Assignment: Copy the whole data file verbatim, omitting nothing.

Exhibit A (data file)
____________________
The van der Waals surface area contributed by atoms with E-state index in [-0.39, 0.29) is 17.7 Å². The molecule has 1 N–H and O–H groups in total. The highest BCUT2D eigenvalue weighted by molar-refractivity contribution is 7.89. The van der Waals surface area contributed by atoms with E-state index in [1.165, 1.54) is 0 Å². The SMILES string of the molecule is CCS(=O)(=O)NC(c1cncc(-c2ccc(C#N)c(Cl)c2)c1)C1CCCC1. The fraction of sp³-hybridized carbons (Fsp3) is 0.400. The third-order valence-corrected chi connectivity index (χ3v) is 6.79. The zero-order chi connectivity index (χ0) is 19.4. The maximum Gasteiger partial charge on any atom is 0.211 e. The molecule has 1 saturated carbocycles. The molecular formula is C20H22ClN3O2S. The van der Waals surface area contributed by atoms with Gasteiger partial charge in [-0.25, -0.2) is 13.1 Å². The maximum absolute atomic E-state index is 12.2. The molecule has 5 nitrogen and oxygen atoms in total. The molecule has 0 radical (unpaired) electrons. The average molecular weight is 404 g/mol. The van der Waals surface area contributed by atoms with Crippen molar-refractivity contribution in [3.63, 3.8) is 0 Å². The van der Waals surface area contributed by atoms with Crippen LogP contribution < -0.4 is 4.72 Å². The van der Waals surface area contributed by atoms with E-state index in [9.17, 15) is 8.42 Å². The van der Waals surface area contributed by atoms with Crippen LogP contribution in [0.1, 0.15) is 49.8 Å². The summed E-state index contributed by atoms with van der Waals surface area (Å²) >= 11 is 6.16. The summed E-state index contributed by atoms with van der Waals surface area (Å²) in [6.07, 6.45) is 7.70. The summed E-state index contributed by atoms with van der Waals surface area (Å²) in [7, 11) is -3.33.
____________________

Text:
The van der Waals surface area contributed by atoms with E-state index in [-0.39, 0.29) is 17.7 Å². The molecule has 1 N–H and O–H groups in total. The highest BCUT2D eigenvalue weighted by molar-refractivity contribution is 7.89. The van der Waals surface area contributed by atoms with E-state index in [1.165, 1.54) is 0 Å². The SMILES string of the molecule is CCS(=O)(=O)NC(c1cncc(-c2ccc(C#N)c(Cl)c2)c1)C1CCCC1. The fraction of sp³-hybridized carbons (Fsp3) is 0.400. The third-order valence-corrected chi connectivity index (χ3v) is 6.79. The zero-order chi connectivity index (χ0) is 19.4. The maximum Gasteiger partial charge on any atom is 0.211 e. The molecule has 1 saturated carbocycles. The molecular formula is C20H22ClN3O2S. The van der Waals surface area contributed by atoms with Gasteiger partial charge in [-0.25, -0.2) is 13.1 Å². The maximum absolute atomic E-state index is 12.2. The molecule has 5 nitrogen and oxygen atoms in total. The molecule has 0 radical (unpaired) electrons. The average molecular weight is 404 g/mol. The van der Waals surface area contributed by atoms with Crippen molar-refractivity contribution in [3.63, 3.8) is 0 Å². The van der Waals surface area contributed by atoms with Crippen LogP contribution < -0.4 is 4.72 Å². The van der Waals surface area contributed by atoms with E-state index in [9.17, 15) is 8.42 Å². The van der Waals surface area contributed by atoms with Crippen LogP contribution in [0.1, 0.15) is 49.8 Å². The summed E-state index contributed by atoms with van der Waals surface area (Å²) >= 11 is 6.16. The summed E-state index contributed by atoms with van der Waals surface area (Å²) in [6.07, 6.45) is 7.70. The summed E-state index contributed by atoms with van der Waals surface area (Å²) in [7, 11) is -3.33.